The Program will offer roadmaps and guidance to assist water utilities in transitioning to the subsequent technology of smart water structures and fulfill the want for stepped-forward resiliency to stable and sustainably control water assets now and in the future.

What is the use of digital water?

The cloud-based, comprehensive platform from Digital Water assists customers in understanding energy usage, modifying operations and maximizing savings.

This solution helps enterprises to spot correlations and trends, foresee problems and optimally deploy resources by gathering and analyzing enormous amounts of real-time water-related data.

Water utilities are often the top consumers of energy in communities around the country, with pumps, motors and other equipment running 24 hours a day, seven days a week.

To keep rates low, they must operate with less funding, fewer employees, and lower energy consumption.

By successfully monitoring and regulating essential loads, Digital Water enables managers to quickly obtain and evaluate significant real-time operating data.

Customers can also optimize power usage using Digital Water’s solutions, which enable the real-time view of energy demand for sub-metered components and empower operators to load-shed/shift/shape during peak demand periods.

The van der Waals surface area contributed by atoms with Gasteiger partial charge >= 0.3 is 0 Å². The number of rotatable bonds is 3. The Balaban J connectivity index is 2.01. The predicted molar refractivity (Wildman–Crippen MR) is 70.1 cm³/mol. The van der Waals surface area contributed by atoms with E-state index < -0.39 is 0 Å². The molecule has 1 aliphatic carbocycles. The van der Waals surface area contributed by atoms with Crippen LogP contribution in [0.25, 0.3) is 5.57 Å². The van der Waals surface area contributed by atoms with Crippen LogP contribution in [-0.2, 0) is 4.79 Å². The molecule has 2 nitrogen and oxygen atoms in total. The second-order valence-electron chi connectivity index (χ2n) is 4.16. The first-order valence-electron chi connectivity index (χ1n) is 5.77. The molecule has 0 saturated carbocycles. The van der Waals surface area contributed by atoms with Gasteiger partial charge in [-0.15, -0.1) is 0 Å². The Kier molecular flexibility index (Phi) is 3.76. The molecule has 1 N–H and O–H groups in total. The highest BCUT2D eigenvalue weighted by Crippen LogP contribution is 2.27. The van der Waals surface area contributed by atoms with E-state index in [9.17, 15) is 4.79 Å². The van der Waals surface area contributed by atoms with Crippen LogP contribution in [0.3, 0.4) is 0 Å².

The digital water-enabling technologies

Numerous digital solutions are part of a utility and numerous technology companies and start-ups help with their design, implementation and operation.

Many of these solutions make use of the most recent industry developments, such as enhanced sensors, data analytics, blockchain integration and artificial intelligence.

Sensors, remote sensing, geographic information systems (GIS) technology and visualization tools are becoming critical components of water resource management at the service area, watershed and regional levels.

Water quality, flows, pressures, and water levels, among other factors, are being measured using new and updated sensors, both fixed and mobile.

Furthermore, smart meters track client water consumption, offering a clear picture of water consumption and communicating data to both the consumer and the utility, enabling better water management.

On the other hand, Machine learning and artificial intelligence (AI) are used to process sensing and data from other technologies and optimize the workforce and meet client expectations.

AI technology can recognize patterns in data and “learn” over time, upgrading algorithms in response to new information.


[1] Giudicianni, C., Herrera, M., Nardo, A. D., Adeyeye, K., & Ramos, H. M. (2020). Overview of energy management and leakage control systems for smart water grids and digital water. Modeling, 1(2), 134-155. ‏

[2] Hsia, S. C., Hsu, S. W., & Chang, Y. J. (2012). Remote monitoring and smart sensing for water meter systems and leakage detection. IET Wireless sensor systems, 2(4), 402-408.‏

[3] Kartakis, S., Abraham, E., & McCann, J. A. (2015, April). Waterbox: A testbed for monitoring and controlling smart water networks. In Proceedings of the 1st ACM International Workshop on Cyber-Physical Systems for Smart Water Networks (pp. 1-6).‏

[4] Gupta, A., & Kulat, K. D. (2018). A selective literature review on leak management techniques for the water distribution systems. Water resources management, 32(10), 3247-3269.‏